Document Detail

Extradural abscess complicating extradural anaesthesia for caesarean section.
MedLine Citation:
PMID:  1467114     Owner:  NLM     Status:  MEDLINE    
Extradural abscess has been described infrequently as a complication of extradural anaesthesia and analgesia. We describe an abscess that developed 5 days after operation in a patient who had extradural anaesthesia for Caesarean section and postoperative analgesia, and review the literature on extradural abscess complicating extradural catheterization, including a discussion on pathogenesis, clinical presentation, diagnosis and management. There have now been 16 reported cases of extradural catheter-related extradural abscess. Only one previous case has been in obstetric practice, despite the widespread use of these techniques in this specialty. A disproportionate number of cases have involved thoracic catheters. Duration of catheterization ranged from 40 h to 6 weeks, the majority of catheters being in place for 5 days or less. The time from catheter placement to development of symptoms ranged from 72 h to 5 months. The causative organism was isolated in 11 cases: Staphylococcus aureus was identified in nine (82%) and Staphylococcus epidermidis in two (18%). Outcome was reported in 15 cases, of which seven (47%) had a full or near full recovery and eight (53%) had a persistent neurological deficit. One case was managed successfully without surgery. Fifty percent of all cases have been reported in the past 5 years. With the increasing use of extradural techniques for anaesthesia and analgesia, this serious complication may be seen more frequently in the future.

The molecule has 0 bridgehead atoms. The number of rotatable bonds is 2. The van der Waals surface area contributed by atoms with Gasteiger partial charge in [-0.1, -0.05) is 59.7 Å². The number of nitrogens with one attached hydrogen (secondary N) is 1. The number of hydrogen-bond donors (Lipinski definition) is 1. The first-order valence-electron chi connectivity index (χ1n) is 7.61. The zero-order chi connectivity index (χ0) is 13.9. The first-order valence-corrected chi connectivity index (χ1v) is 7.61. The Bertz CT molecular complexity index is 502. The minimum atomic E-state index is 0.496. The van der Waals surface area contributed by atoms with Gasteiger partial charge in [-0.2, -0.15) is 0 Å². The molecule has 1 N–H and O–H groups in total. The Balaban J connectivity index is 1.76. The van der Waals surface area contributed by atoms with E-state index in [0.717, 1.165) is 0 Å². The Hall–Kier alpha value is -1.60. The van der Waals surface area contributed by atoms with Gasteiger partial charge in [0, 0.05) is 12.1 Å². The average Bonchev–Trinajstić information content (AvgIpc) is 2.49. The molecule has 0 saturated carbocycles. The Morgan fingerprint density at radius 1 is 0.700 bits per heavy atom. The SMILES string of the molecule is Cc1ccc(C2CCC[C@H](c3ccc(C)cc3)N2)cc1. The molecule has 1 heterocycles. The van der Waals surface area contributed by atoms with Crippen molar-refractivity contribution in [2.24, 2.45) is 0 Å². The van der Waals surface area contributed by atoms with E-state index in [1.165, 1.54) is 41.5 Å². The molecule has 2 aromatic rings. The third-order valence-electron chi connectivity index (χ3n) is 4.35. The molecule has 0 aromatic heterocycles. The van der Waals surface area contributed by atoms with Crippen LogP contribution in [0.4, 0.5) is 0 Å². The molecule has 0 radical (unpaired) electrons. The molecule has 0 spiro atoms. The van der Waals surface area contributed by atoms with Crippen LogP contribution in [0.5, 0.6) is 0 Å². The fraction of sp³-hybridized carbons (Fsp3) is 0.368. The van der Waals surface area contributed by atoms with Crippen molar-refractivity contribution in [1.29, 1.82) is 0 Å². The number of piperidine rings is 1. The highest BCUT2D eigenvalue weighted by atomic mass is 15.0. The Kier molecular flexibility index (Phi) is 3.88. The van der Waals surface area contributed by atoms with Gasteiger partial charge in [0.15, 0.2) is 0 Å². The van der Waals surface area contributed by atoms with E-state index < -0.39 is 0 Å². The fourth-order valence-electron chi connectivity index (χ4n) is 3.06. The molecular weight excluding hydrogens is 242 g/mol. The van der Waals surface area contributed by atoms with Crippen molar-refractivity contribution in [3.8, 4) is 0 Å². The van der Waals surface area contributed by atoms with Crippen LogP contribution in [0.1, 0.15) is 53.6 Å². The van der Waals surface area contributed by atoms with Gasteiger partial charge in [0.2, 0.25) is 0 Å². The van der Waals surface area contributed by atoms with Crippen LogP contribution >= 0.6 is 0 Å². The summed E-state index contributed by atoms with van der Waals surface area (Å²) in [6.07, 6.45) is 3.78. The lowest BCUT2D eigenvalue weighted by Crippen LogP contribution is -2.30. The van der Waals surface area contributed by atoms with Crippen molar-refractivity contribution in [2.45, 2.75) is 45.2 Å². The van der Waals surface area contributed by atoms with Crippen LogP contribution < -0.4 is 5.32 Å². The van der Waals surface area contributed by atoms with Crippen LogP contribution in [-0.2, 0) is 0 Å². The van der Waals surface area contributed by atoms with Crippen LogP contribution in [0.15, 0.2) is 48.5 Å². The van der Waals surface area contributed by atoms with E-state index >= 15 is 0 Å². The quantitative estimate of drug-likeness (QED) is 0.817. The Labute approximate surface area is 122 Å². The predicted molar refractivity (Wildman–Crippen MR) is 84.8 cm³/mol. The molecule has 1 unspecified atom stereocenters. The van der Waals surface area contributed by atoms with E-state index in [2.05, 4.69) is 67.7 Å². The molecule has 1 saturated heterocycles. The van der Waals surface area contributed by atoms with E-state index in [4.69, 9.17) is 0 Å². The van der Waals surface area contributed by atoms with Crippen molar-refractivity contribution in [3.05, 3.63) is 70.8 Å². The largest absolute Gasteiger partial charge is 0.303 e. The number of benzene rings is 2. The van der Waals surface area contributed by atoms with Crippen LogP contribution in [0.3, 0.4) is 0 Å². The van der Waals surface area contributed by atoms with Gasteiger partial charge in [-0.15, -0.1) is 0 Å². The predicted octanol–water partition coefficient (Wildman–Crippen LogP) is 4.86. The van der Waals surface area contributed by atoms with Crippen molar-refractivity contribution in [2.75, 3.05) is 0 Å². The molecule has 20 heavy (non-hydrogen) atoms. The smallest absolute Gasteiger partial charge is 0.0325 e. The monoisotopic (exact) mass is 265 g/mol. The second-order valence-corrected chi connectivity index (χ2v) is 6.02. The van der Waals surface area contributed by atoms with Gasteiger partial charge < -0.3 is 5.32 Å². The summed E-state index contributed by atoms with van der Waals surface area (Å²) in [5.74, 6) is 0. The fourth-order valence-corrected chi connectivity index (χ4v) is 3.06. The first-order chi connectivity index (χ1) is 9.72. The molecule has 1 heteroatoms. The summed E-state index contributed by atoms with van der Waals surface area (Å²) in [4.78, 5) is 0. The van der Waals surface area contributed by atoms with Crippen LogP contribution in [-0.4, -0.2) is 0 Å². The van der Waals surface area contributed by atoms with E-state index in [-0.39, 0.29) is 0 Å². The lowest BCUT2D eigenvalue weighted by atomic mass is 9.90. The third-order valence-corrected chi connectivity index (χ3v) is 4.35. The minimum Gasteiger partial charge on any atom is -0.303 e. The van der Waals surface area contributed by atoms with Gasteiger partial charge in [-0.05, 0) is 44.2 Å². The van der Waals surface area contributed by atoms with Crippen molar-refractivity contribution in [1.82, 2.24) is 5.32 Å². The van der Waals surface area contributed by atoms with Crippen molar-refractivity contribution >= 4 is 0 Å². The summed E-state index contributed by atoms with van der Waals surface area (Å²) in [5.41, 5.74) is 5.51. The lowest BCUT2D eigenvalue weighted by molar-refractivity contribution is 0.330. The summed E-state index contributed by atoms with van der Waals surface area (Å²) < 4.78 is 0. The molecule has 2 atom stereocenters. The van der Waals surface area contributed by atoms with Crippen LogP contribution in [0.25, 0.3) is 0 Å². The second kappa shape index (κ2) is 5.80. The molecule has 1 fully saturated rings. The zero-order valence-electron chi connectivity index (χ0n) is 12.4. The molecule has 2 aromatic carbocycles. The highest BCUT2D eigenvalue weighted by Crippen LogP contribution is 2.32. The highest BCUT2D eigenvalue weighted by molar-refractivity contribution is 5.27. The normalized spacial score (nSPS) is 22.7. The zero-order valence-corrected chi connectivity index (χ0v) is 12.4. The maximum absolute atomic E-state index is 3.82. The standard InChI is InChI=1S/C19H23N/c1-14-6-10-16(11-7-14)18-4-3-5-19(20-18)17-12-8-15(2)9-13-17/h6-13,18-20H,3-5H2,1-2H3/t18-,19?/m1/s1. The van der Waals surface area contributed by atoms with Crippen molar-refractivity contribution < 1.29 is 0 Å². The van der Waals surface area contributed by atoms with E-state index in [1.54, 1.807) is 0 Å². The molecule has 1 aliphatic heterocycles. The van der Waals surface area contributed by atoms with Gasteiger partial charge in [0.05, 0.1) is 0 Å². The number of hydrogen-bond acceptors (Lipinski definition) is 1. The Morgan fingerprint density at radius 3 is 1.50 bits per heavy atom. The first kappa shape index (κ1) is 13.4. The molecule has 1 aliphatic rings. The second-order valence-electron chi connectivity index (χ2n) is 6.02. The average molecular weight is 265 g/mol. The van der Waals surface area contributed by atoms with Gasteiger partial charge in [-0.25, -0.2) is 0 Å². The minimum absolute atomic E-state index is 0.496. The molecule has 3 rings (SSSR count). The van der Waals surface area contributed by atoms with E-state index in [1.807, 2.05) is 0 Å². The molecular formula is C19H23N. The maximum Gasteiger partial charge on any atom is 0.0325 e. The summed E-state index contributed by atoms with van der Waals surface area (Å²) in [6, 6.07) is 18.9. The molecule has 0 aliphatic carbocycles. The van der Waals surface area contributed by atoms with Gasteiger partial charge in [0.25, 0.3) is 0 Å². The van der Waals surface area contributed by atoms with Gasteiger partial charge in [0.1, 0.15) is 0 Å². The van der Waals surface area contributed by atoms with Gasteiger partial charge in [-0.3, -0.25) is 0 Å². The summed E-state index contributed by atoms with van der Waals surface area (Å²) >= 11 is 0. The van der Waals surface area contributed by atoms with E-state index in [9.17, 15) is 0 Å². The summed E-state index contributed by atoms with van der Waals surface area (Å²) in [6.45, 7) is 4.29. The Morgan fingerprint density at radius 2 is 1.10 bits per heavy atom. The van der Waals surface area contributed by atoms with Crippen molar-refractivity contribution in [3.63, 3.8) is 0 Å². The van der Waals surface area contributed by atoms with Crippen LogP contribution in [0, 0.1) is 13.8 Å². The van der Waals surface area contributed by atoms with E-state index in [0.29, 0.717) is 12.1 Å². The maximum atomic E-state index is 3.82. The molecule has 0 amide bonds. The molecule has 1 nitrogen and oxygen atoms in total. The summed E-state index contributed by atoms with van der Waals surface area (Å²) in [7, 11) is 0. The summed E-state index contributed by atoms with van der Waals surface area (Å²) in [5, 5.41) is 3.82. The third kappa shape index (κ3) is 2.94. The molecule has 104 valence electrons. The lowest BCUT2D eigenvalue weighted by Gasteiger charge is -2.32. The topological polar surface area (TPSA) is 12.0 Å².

W D Ngan Kee; M R Jones; P Thomas; R J Worth
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Publication Detail:
Type:  Case Reports; Journal Article; Review    
Journal Detail:
Title:  British journal of anaesthesia     Volume:  69     ISSN:  0007-0912     ISO Abbreviation:  Br J Anaesth     Publication Date:  1992 Dec 
Date Detail:
Created Date:  1993-01-28     Completed Date:  1993-01-28     Revised Date:  2007-04-27    
Medline Journal Info:
Nlm Unique ID:  0372541     Medline TA:  Br J Anaesth     Country:  ENGLAND    
Other Details:
Languages:  eng     Pagination:  647-52     Citation Subset:  IM    
Department of Surgery, Wellington School of Medicine, New Zealand.
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MeSH Terms
Abscess / etiology*
Anesthesia, Epidural / adverse effects*
Anesthesia, Obstetrical / adverse effects*
Cesarean Section*
Epidural Space
Postoperative Complications*
Staphylococcal Infections*
Comment In:
Br J Anaesth. 1993 Jun;70(6):703-4   [PMID:  8329274 ]
Br J Anaesth. 1993 Jun;70(6):703; author reply 704   [PMID:  8329273 ]

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